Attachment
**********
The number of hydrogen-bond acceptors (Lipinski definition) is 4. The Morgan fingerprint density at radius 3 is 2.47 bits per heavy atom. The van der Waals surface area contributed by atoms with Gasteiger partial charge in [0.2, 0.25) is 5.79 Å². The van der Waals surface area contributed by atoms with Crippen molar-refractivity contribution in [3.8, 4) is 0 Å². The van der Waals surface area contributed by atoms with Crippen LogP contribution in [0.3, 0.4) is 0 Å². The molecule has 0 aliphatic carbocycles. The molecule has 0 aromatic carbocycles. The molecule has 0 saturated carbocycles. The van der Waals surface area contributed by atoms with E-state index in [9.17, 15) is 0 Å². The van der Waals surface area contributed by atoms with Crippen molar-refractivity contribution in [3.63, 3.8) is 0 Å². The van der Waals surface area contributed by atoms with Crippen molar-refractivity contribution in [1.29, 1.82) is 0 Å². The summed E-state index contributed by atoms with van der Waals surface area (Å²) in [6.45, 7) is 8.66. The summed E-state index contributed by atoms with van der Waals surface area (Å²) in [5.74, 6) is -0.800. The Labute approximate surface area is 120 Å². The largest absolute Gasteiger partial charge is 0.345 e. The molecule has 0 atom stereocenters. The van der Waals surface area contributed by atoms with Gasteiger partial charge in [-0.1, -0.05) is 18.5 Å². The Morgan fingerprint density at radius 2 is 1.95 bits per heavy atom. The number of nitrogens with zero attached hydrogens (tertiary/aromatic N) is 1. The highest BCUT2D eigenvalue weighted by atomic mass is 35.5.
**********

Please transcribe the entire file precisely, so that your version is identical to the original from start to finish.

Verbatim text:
The number of hydrogen-bond acceptors (Lipinski definition) is 4. The Morgan fingerprint density at radius 3 is 2.47 bits per heavy atom. The van der Waals surface area contributed by atoms with Gasteiger partial charge in [0.2, 0.25) is 5.79 Å². The van der Waals surface area contributed by atoms with Crippen molar-refractivity contribution in [3.8, 4) is 0 Å². The van der Waals surface area contributed by atoms with Crippen LogP contribution in [0.3, 0.4) is 0 Å². The molecule has 0 aliphatic carbocycles. The molecule has 0 aromatic carbocycles. The molecule has 0 saturated carbocycles. The van der Waals surface area contributed by atoms with E-state index in [9.17, 15) is 0 Å². The van der Waals surface area contributed by atoms with Crippen molar-refractivity contribution in [3.63, 3.8) is 0 Å². The van der Waals surface area contributed by atoms with Crippen molar-refractivity contribution in [1.29, 1.82) is 0 Å². The summed E-state index contributed by atoms with van der Waals surface area (Å²) in [6.45, 7) is 8.66. The summed E-state index contributed by atoms with van der Waals surface area (Å²) in [5.74, 6) is -0.800. The Labute approximate surface area is 120 Å². The largest absolute Gasteiger partial charge is 0.345 e. The molecule has 0 atom stereocenters. The van der Waals surface area contributed by atoms with Gasteiger partial charge in [-0.1, -0.05) is 18.5 Å². The Morgan fingerprint density at radius 2 is 1.95 bits per heavy atom. The number of nitrogens with zero attached hydrogens (tertiary/aromatic N) is 1. The highest BCUT2D eigenvalue weighted by atomic mass is 35.5.